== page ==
I’ll never look at a tuna sandwich the same way again. A UNDP film project this past year has opened my eyes to the challenges of managing tuna. I never thought about the fact that half of the world’s tuna comes from the West and Central Pacific, and with them, a way of life for so many Pacific Islanders. I didn’t know, for instance, that the overall catch rate in the past ten years for Pacific tuna has more than doubled. I also didn’t know there are so many kinds of tuna. I thought tuna was tuna; it came in a can in either brine or oil. I learned that the industry is vast, varied and vital. While Skipjack tuna are still abundant, the prized Bluefin, found largely in the Atlantic and East Pacific, is already over-fished. The Big-eye and Yellow-fin are considered to be harvested close to their maximum yield. Fisheries in general account for roughly 80 percent of the exports and five percent of wage paying jobs for half of the 14 Pacific Island countries. The tuna industry is using new and innovative technologies to increase their ability to catch fish. Various floating “fish aggregating devices” attract fish in … Read more

Beijing+20: Time to fulfil the promise

21 Jul 2014 by Bharati Sadasivam, Gender Practice Team Leader, UNDP Regional Centre, Istanbul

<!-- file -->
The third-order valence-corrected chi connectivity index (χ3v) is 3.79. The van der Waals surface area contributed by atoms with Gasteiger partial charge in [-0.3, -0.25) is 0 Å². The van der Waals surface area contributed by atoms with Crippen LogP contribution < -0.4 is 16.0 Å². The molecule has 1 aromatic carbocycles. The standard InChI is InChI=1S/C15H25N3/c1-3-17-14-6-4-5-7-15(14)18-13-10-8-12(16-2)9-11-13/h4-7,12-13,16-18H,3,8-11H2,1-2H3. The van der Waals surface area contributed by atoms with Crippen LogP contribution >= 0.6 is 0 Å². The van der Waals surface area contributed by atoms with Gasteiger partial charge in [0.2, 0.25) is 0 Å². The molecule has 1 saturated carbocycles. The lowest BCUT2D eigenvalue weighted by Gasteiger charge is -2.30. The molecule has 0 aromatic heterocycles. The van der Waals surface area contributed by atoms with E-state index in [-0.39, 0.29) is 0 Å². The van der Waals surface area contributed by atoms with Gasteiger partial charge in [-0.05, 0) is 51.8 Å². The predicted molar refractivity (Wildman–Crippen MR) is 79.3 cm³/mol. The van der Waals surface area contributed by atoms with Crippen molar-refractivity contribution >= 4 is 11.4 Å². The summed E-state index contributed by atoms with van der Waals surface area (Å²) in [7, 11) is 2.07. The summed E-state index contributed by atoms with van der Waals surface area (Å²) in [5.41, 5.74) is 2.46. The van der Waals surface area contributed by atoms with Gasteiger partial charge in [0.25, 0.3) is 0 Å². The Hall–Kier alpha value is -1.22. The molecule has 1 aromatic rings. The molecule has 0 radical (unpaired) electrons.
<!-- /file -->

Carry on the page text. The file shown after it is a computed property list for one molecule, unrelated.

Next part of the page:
UN Women launches the year-long campaignUN Women launches the year-long campaign, "Empowering Women, Empowering Humanity: Picture it!," to spark global dialogue and actions on women's right and gender equality. Photo: UN Women/Ryan Brown
I was recently among a few thousand people at the public launch of a year-long UN Women campaign marking 20 years since the Fourth World Conference on Women in Beijing. Women leaders, celebrities, officials and activists of all ages came together with musicians and performers in New York’s iconic Apollo Theater on 26 June to celebrate the landmark summit which made the slogan “women’s rights are human rights” universal. In 1995, as a graduate student volunteering with the New York-based Women’s Environment and Development Organization, I went to Beijing, one of more than 30,000 women’s advocates in the NGO Forum in Huairou. ‘Beijing’ symbolized the moment when, as feminist leader Charlotte Bunch put it, “all issues came together. Crossing borders and boundaries, race, culture, class, sexual orientation, age, diversity was key to women’s success in Beijing.” Women’s work and tireless advocacy were in large part behind the Beijing Declaration and Platform for Action with its 12 critical areas of concern. To date, it is the most comprehensive bill of women’s rights that women have won by consensus. Much has since changed for the world’s women and girls – in health, education, work, rights and opportunities. But celebrations of Beijing are tempered … Read more